Written by: Sergio Donati, Sergio Martino, Cesare Frugoni
Directed by: Sergion Martino
Starring: Barbara Bach, Claudio Cassinelli, Richard Johnson
I've said before that one of the reasons I love exploitation movies is their honesty. I've seen plenty of “respectable” movies with loads of sex and violence – hell, many of them even won prestigious awards! – and somehow that's OK because it's integral to the artistic vision of the blah blah shut the fuck up, you like titties and gore just as much as the rest of us so stop trying to pretend it means something other than feeding an atavistic hankerin' for sleaze and spectacle.
But one area in which exploitation corners the market in dishonesty is advertising hucksterism. You may not have any delusions about what it is you want to see when you sit down with a trashy flick, but the people who made it will say and do just about any goddamn thing at all to get you to pick their movie in the first place, including telling you it's full of things that it isn't. While my favorite example of this remains the poster for Ator the Fighting Eagle, which leads you to believe his animal sidekick is a saber-tooth tiger (yes, I know that they're actually saber-tooth cats, not tigers, but the one on the poster has stripes) when in fact it is actually the cutest widdle bear cub you ever did see, there may be no more bald-faced lie in cinema history than the US re-release campaign for Island of the Fishmen.
New World Pictures first brought this fun Italian monster flick to American theaters as Something Waits In the Dark, and it fared pretty poorly at the box office. So Roger Corman tasked Jim Wynorski with salvaging the situation, which he did by retitling the movie Screamers and giving it the tagline, “They're men turned inside out! And what's worse...they're still alive!” I don't know about you, but that would certainly get me to buy a ticket! Well, it got a lot of other people to buy tickets too, and when all they got was a surprisingly tame monster movie (Italian movies in the 1970's weren't exactly known for being shy, after all), they were not happy. Actual violence broke out in some places. So New World took the footage they filmed of a guy being turned inside out for the re-release trailer and spliced it into the movie for the remainder of its run in the drive-in.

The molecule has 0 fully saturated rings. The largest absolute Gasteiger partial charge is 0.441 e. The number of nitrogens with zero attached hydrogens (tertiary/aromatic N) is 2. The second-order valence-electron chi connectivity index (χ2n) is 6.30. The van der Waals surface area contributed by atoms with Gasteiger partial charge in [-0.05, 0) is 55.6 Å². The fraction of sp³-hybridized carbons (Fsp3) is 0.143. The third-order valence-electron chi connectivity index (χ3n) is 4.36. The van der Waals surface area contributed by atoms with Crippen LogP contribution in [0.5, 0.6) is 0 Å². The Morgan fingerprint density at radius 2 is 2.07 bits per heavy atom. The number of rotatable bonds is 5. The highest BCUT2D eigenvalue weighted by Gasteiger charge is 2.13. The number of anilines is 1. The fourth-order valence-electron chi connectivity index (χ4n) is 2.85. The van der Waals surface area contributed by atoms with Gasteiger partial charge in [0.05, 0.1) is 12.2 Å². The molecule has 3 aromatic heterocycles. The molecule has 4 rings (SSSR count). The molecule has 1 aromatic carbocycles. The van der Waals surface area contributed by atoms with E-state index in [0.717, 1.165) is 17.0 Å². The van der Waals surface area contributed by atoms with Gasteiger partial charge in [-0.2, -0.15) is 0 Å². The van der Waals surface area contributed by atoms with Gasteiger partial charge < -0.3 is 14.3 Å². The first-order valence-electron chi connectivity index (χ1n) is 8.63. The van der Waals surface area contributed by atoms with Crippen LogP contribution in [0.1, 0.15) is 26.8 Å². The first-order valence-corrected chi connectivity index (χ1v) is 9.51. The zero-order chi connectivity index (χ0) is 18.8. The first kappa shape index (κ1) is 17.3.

Unfortunately, since the footage wasn't part of the original negative it was never included in any of the home video versions. All I managed to find of the promotional material was a TV spot on YouTube, which I've included below along with the opening sequence with Mel Ferrer and Cameron Mitchell that was tacked on to all the US versions of the movie to give it a bit more gore and extra big(ish) names for American audiences. I'm not sure if the footage in the TV trailer is the same stuff, considering it has some shots of a lab and computers, and even the new US opening sequence at least keeps the period setting, plus the thing in it looks more like a monster recycled from another New World production than a man turning inside out.
Well, I think I've spent enough time talking about what the movie isn't so far. Let's talk about what it is, shall we? A prison ship is sunk by a violent storm, and the only survivors are the ship's doctor, Lieutenant Claude de Ross, and prisoners Jose, Skip, Peter, and Francois. Their lifeboat is attacked by something in the water, and when de Ross regains consciousness, he's alone on a beach. Setting off through the jungle, he finds the remaining prisoners and they set off to look for help. They first come across an abandoned native village full of voodoo paraphernalia, and Jose reveals his expertise on the black magic practices of this archipelago, which is impressive considering they all said none of them knew where they were about two minutes ago, and will claim to once again not know where they are or anything about the place in another few minutes. The others laugh off his assertion that the island is populated by zombies, and Claude is almost bitten by a poisonous snake, but is rescued at the last second by a woman on a horse, who takes out the snake with her rifle.